Start Date

5-8-2013 2:45 PM

End Date

5-8-2013 4:00 PM

Comments

Gifted and talented learners understand, think and know in ways that differ qualitatively from how regular learners perform these activities. Recent research that has examined the neuropsychological processes engaged by these learners provides insights into how they process information, convert it to knowledge and make links. It also assists in understanding the creative activity they display. These findings, in turn, assist in understanding how these students learn and think and how they can be taught. This discussion reviews this research and links it with an explicit model of gifted and talented learning. The review helps teachers and schools understand what gifted and talented learning, in its multiple forms, ‘looks like’ or how it is displayed in regular classrooms. The discussion also identifies implications for identifying gifted and talented learning and for teaching these students. It focuses particularly on recommendations for implementing pedagogic and curriculum differentiation. The phenomenon of giftedness is usually associated with high-level outcomes, whether on a measure of general ability, responses to achievement task, a performance or a production. The focus of this session is on the thinking and knowing that leads to these outcomes. The context for this session is the classroom. Its perspective is the set of learning–teaching interactions that lead to the gifted outcomes. It is in these interactions that links with brain processing are more visible, as long as educators can recognise and interpret them. This presentation begins by describing typical interpretations made by gifted students in a regular mathematics lesson. It unpacks these interpretations in terms of the learning and thinking processes that were implicated. It then links these outcomes with recent investigations of the neuropsychological processes associated with gifted learning. It concludes by examining implications for pedagogic and curriculum differentiation.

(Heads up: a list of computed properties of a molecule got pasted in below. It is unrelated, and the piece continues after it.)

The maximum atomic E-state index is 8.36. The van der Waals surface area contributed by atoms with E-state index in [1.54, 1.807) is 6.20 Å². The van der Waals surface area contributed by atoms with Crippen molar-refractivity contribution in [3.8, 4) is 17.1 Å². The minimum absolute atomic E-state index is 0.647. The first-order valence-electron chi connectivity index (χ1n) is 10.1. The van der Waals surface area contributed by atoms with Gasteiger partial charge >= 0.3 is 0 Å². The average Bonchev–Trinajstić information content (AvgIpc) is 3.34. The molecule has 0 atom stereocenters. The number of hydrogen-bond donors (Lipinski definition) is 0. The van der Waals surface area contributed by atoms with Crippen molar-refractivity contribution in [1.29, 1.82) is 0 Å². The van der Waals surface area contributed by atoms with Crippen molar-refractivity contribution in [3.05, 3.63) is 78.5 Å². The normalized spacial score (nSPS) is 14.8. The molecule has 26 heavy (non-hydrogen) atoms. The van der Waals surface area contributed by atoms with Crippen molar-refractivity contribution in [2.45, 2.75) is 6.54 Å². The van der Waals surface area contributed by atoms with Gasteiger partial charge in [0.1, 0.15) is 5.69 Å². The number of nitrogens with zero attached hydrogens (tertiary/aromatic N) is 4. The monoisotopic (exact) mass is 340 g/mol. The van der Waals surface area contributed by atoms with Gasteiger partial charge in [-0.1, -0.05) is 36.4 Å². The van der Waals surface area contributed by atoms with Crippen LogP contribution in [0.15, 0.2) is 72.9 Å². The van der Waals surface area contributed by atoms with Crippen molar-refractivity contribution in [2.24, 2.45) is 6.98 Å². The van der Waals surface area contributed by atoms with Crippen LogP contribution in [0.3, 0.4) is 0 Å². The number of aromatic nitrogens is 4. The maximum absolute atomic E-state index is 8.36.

Abstract

Concurrent Session Block 2

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Aug 5th, 2:45 PM Aug 5th, 4:00 PM

Session K - High ability learning and brain processes : how neuroscience can help us understand how gifted and talented students learn and the implications for teaching

Concurrent Session Block 2